Luol Deng has flown under the radar this season for the Miami Heat but he is just focused on putting the team’s needs first as the playoff charge continues.
Deng has become somewhat of a forgotten man since leaving the Chicago Bulls to join the Heat in free agency in 2014, with uncertainty over whether his heavy minutes totals in Chicago (averaging over 37 minutes per game in the regular season for five straight years) had taken their toll. After a solid but unspectacular 2015 season and a slow start to this year, memories of his best days with the Bulls were becoming hazy.
But Deng has thrived since the All-Star Break, with Miami unleashing a faster-paced small ball offense. No stranger to the playoffs, he torched the Charlotte Hornets in the first round of the playoffs, including a 31-point night in game one.
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Deng is quick to point out that the team comes first, though. With Miami blessed with an array of talented scorers, from Dwyane Wade to Goran Dragic to Joe Johnson, he is ready to play whatever role head coach Erik Spoelstra has in mind for him.
Against the Toronto Raptors, a big part of that assignment is stopping sharp-shooter DeMar DeRozan from taking over the game. DeRozan has hit just 39 percent of his shots over the first two games of the series, with Deng's length proving to be a factor.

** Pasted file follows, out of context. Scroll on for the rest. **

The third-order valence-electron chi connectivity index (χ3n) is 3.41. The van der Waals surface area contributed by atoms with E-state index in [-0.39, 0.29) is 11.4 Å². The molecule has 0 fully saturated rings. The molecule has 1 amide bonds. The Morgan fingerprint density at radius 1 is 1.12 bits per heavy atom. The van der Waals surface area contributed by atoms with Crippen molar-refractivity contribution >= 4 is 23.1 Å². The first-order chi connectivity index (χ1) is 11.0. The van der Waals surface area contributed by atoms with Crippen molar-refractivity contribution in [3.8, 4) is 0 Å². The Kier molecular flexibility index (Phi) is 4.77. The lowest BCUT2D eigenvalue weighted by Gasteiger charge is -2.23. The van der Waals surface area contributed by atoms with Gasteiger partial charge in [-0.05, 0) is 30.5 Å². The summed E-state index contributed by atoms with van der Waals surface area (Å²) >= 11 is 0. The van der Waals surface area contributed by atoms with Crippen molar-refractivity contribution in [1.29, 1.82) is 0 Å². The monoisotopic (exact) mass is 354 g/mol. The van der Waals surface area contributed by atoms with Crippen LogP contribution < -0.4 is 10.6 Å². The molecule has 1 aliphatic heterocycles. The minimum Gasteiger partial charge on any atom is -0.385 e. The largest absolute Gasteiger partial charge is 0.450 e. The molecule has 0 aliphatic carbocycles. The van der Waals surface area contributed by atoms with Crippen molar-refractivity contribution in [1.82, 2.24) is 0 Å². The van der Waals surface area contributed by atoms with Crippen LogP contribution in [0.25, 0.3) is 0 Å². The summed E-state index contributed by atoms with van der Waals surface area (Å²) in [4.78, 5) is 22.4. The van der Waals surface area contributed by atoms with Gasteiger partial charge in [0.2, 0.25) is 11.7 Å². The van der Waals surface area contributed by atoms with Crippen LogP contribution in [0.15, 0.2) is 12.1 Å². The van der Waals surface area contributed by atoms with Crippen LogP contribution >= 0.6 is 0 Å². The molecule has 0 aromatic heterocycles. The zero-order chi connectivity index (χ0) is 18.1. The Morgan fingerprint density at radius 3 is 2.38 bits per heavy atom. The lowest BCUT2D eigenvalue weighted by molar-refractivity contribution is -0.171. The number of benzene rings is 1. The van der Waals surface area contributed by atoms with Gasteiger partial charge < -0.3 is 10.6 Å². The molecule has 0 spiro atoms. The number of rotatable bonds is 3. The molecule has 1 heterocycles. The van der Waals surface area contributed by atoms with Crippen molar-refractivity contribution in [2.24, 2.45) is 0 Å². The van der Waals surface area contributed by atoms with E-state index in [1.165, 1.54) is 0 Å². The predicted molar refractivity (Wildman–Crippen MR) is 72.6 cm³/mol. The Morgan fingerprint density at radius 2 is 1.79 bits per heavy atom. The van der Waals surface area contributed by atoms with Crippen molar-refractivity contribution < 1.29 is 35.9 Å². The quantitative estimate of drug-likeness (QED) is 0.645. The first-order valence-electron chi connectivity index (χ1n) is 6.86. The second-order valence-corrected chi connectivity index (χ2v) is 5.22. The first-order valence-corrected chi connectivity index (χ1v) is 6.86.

“I’m the type of player that’s always going to take what the other team gives us,” Deng explained. “I’m still going to try to do what I can do to be effective in the game and if in this series it needs to be defensively, then it’s defensively.
“There might be nights where I’m shooting the ball more but my whole mindset is that it’s a team and we’ve got so many guys that can score."
STRETCHING THE FLOOR
On the offensive end, Deng has had a quiet but efficient series against Toronto so far, averaging 11 points and shooting 50 percent from the floor to help his team get a split on the road.
And he continues to relish the challenge of playing as a small ball power forward in Miami's faster-paced, athletic starting group - a change of role that has added a new dimension to his game.
“It gives me a different look, it keeps me moving,” Deng said. “It gives other teams a lot of trouble and gives us speed as a team.”
With the series locked at one apiece, the Heat will need more of Deng’s magic when game three tips off on Saturday.